Editorial: More needs to be done for small businesses

One of the few business-related criticisms of the Chris Christie administration has been how it's handled its big-money incentive programs, such as Urban Transit Hub and the new iteration of Grow New Jersey. Under these programs, companies such as Goya, Panasonic and Lockheed Martin have been awarded millions of dollars in tax breaks to relocate within the state.

Critics have questioned the wisdom behind moves like this. Incentives with big companies become a zero-sum game, with states running one another into the ground in an effort to poach companies. There's a benefit in that companies are required to make capital investments and retain jobs, but job creation is always a thornier issue.

That's why we'd like to renew our call for smart incentives programs that benefit businesses that do add jobs, make investments in their local communities and have a demonstrated impact upon the economy. We're talking, of course, about small businesses.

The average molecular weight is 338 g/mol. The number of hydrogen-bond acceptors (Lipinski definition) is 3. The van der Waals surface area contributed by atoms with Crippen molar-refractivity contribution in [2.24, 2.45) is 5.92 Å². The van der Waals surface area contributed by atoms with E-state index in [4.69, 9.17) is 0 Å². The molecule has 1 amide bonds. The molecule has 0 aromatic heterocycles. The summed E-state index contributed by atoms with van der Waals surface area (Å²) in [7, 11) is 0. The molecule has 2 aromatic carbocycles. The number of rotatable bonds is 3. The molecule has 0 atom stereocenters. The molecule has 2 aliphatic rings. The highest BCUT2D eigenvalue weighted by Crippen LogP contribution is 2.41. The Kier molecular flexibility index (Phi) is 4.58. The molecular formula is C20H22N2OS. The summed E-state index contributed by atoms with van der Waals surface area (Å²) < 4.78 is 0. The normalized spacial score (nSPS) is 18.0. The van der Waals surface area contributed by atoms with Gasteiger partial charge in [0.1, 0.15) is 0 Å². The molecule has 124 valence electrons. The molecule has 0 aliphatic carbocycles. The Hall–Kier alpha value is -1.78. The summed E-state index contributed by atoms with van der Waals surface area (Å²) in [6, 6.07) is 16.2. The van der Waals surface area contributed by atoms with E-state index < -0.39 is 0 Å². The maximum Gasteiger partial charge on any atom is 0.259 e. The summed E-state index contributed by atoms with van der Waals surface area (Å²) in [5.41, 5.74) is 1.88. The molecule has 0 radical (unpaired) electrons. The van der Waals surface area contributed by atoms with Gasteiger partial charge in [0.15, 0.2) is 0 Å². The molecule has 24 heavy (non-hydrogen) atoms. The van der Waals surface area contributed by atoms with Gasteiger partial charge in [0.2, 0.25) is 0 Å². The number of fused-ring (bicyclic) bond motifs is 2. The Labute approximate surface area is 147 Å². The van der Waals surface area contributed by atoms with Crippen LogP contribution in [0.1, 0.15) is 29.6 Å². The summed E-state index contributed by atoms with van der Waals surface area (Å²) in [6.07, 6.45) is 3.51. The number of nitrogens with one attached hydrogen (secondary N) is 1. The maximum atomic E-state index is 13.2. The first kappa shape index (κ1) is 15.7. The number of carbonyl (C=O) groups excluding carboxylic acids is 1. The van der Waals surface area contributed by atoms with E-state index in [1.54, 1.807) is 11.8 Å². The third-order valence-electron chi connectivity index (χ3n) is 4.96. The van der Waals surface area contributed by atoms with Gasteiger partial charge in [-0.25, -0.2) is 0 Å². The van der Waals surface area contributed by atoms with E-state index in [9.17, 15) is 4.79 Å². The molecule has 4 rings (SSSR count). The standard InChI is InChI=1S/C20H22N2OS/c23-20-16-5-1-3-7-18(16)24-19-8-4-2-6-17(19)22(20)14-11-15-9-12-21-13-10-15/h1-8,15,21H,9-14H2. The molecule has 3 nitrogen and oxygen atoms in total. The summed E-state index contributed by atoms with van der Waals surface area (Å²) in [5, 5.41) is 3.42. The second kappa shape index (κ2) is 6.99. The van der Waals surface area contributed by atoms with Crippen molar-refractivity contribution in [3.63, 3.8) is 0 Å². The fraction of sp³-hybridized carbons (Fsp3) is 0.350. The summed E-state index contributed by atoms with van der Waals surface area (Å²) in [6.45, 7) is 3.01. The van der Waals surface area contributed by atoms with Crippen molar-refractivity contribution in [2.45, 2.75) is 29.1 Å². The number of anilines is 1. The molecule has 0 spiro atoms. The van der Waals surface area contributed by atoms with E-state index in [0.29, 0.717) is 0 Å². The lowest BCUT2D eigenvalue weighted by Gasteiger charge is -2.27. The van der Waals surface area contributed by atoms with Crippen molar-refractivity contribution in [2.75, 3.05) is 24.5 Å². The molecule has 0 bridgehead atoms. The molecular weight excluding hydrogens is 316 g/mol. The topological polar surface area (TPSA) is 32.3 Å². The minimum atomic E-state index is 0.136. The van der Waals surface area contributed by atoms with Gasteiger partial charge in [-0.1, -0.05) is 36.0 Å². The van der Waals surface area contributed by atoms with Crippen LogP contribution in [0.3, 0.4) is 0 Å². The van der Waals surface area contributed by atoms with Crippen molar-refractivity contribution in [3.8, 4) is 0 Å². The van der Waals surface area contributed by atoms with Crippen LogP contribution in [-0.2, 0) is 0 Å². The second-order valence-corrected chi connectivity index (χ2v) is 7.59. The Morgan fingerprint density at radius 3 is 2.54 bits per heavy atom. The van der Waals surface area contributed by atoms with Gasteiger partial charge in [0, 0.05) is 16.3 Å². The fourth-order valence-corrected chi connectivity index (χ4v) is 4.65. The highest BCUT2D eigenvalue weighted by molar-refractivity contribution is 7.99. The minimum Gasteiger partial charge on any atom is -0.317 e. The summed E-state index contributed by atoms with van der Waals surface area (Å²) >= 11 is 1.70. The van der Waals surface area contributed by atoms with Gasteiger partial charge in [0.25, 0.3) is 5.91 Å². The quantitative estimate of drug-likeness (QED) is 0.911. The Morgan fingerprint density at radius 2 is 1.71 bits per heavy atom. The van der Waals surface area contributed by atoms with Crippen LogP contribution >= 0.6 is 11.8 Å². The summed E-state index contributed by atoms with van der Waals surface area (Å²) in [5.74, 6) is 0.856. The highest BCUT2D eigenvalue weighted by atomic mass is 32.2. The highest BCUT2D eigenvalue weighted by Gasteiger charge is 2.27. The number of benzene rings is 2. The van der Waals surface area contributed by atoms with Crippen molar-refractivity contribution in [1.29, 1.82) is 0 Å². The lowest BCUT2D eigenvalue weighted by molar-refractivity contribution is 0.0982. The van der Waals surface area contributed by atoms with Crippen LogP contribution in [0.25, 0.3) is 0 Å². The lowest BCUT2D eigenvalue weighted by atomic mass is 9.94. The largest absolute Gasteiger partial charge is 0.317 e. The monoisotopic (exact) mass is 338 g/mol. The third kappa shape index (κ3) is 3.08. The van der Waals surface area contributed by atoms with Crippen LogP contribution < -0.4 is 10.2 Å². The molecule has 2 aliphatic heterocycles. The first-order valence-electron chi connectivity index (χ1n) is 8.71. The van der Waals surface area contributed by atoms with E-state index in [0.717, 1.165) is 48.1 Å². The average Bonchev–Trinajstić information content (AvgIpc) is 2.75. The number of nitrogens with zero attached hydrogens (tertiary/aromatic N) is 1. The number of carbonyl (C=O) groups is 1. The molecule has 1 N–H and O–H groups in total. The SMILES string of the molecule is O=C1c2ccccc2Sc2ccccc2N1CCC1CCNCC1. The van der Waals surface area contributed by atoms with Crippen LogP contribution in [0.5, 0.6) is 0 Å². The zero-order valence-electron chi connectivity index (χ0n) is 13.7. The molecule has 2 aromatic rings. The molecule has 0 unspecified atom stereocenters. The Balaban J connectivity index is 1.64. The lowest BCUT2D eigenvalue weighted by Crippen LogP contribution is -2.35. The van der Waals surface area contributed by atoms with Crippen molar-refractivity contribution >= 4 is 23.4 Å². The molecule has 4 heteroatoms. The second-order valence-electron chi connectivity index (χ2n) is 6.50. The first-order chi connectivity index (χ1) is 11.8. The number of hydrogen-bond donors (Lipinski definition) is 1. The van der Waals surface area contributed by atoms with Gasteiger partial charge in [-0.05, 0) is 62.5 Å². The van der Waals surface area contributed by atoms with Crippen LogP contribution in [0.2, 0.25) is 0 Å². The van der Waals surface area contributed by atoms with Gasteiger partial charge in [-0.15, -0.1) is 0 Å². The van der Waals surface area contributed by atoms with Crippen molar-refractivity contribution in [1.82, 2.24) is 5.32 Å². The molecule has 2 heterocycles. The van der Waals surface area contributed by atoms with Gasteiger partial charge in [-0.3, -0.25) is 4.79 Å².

Small-business owners continue to be a driving force for economic good in New Jersey and in other parts of the state. These companies do most of the hiring and most of the expansion in New Jersey, and are doing it in high-growth areas like technology and engineering — areas where the state is in most need of job growth, especially in a climate where employment continues to trail U.S. figures and long-term joblessness remains a top-line issue.

Of course, the state does have programs that offer set-asides to help smaller companies to grow. But we'd sure like to see a more robust portfolio that balances the importance of growing smaller companies along with the regrettable need to be in the game for the bigger guys. It's hard to feel that that's the case when the largest corporations can pull down $100 million-plus incentives — and that's not even getting into the huge awards claimed by Revel and American Dream.

Last week, we used this space to talk about New Jersey being well positioned to take advantage of its infrastructure in science and technology to grow a digital economy that could power it out of its economic doldrums. A big piece of that is having a strong suite of programs to help care for and feed the small companies in this space. We hope lawmakers consider the value of small businesses when they continue to discuss the pros and cons of corporate incentive packages.


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